Now, keep in mind, I'm not convinced of the hollowness of Sim play that many others see. I think there's fun stuff in there. I think it's been poorly supported in just that way: "Here are rules that are the physics of the game world. Also, there's a guy who decides when physics apply." That won't construct a game world with an objective, scientific basis; it'll create a world with a mysterious and fickle prime mover. It's about as objective as Middle Earth, when the sky is red in the morning because there was a battle the night before. (Well, this time.)

    But outside of that, consider Under the Bed or PTA. In Under the Bed, the whole story is often a fever dream and all from the eyes of a single child, often necessarily so. In PTA, the impossible often happens because it's funny, scary, sexy, or otherwise emotionally charged. That's built right into the rules. The editorial process is central to the rules, not tacked on.

  • Posted By: Joshua A.C. NewmanJohn, Bill's reading of that quote is, in fact, what I meant. The fact that most games claim that the rules aren't objectively complete doesn't mean that the rules aren't written as though they are.Now, keep in mind, I'm not convinced of the hollowness of Sim play that many others see. I think there's fun stuff in there. I think it's been poorly supported in just that way: "Here are rules that are the physics of the game world. Also, there's a guy who decides when physics apply." That won't construct a game world with an objective, scientific basis; it'll create a world with a mysterious and fickle prime mover. It's about as objective as Middle Earth...
    Maybe this should be split into a "How best to support Sim" thread? I'm not sure. So you agree that the rules claim they aren't objectively complete, and you also agree that they match their claim -- i.e. they aren't in fact objectively complete in play. But you're suggesting that the designers are trying for objective completeness during the design process. They later admit its lack, but that effort causes problems in the final rules. Is that a fair phrasing?

    If so, given the match of claim and results, it seems like a separate thread. I'd prefer this thread to talk about objectivity and subjectivity in actual play.
  • John - They were played out. The NPCs talking were the 'frame' of the scene. I went and dug out my notes.

    So one start of a scene was:

    JDC says: "Skinny Mike, so named to distinguish him from Fat Mike, Mike the Mick, Mike the Kike, Mike the Wop, Nigger Mike, Pickaxe Mike, Icepick Mike, Cold Hands Mike, Mikey Doves, Sewer Mike, Big Mike, Little Mike, Mike the Priest, or Tuesday Mike, holds the icepack to his face. He says, 'Honest, padrone, I took every precaution when we were moving the drugs, there was no way anyone could have known...'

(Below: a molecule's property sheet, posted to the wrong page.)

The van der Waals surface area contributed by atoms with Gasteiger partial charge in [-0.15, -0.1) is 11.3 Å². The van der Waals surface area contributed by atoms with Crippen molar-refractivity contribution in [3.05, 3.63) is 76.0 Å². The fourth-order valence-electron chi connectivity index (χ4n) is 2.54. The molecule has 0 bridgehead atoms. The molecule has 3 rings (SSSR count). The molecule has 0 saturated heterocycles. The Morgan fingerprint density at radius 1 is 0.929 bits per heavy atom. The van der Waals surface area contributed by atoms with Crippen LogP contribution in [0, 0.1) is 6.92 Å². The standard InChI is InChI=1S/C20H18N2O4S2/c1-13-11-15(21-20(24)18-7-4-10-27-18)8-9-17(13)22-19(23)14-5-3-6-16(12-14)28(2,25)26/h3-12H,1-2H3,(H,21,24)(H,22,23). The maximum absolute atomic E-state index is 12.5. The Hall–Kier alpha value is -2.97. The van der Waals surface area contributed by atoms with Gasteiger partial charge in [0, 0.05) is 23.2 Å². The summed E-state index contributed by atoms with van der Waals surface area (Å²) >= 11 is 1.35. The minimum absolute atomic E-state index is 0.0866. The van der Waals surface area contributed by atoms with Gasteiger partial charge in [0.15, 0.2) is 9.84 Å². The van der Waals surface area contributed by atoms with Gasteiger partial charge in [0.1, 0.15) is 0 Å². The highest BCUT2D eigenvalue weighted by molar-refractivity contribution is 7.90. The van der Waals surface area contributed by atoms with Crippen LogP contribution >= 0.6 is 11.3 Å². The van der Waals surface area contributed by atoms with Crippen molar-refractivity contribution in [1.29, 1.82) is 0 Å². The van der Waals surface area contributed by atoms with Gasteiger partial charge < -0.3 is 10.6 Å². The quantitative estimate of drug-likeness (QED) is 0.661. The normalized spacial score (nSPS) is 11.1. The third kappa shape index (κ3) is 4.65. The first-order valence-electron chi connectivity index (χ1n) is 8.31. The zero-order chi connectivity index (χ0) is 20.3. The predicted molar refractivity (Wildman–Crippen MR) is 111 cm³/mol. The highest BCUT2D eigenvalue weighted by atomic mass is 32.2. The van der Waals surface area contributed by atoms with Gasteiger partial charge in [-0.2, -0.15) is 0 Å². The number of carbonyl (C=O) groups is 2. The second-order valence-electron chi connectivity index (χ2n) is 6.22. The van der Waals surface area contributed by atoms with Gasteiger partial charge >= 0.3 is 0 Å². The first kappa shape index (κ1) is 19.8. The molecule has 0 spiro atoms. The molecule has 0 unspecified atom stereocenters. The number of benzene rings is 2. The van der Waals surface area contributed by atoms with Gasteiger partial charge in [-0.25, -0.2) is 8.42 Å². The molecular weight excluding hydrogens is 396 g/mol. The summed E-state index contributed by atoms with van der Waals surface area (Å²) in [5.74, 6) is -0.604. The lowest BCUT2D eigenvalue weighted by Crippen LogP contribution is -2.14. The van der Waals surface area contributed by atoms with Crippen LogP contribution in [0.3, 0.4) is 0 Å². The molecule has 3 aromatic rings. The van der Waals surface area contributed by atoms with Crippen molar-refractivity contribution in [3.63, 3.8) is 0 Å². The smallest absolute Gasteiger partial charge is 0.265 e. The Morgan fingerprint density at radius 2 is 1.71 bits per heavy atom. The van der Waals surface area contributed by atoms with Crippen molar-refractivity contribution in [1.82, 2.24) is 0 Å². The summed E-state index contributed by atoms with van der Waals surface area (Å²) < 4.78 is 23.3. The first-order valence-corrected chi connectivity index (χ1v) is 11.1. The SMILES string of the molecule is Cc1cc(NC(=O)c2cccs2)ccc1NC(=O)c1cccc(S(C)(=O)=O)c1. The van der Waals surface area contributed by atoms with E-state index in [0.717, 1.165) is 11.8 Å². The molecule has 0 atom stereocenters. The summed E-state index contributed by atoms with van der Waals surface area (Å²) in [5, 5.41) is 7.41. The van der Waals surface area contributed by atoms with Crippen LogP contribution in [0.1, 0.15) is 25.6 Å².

Carmine Falcone, the untouchable crimelord of Gotham City, leans into the light and says, 'We already know how they found out.' His consigliere, Jimmy Gazzo, takes out a notebook and puts his hand on Skinny Mike's skinny shoulder and explains, 'Two nights ago our courier - Tony remember Tony, from the party at Valenzetti's last month?...Tony was coming back from dropping his kids off at his ex-wife's place....and all of a sudden he hears this THUMP. Like he ran something over...'"

    JDCorley changes his voice back to his normal GM voice and says: "Tony gets out of the car to see what it was he hit. He was always a dumb bastard. Tony is wearing a black coat, no tie, a nice shirt, some barbecue stains on it. His face is a little sunburnt. It was a day at the beach. He comes around to the front of the car. He's expecting a deer."

    I look at the players expectantly. One of them says, "I lie there crumpled up like I'm really hurt. In costume, with the cape thrown over me so he can't really get a good look yet." Another says, "I'm taking aim with the stun blaster." and a third says, "I'm watching from an alleyway." And the story of the ambush continues.

    Then I go back to the scene in the Roman's office and now it's Skinny Mike's turn to tell his story, but every time there's a hole or a contradiction or something where I can see the players are getting somewhat lost, Jimmy Gazzo jumps in to fill the gap, sometimes even with a new scene.

    Of course Skinny Mike really wants the Roman to think he's awesome and not a fuck-up that needs to be drowned in the bathtub. So he's really exaggerating how incredible the PCs feats are.

    I do remember I worked that into the combat system at one point.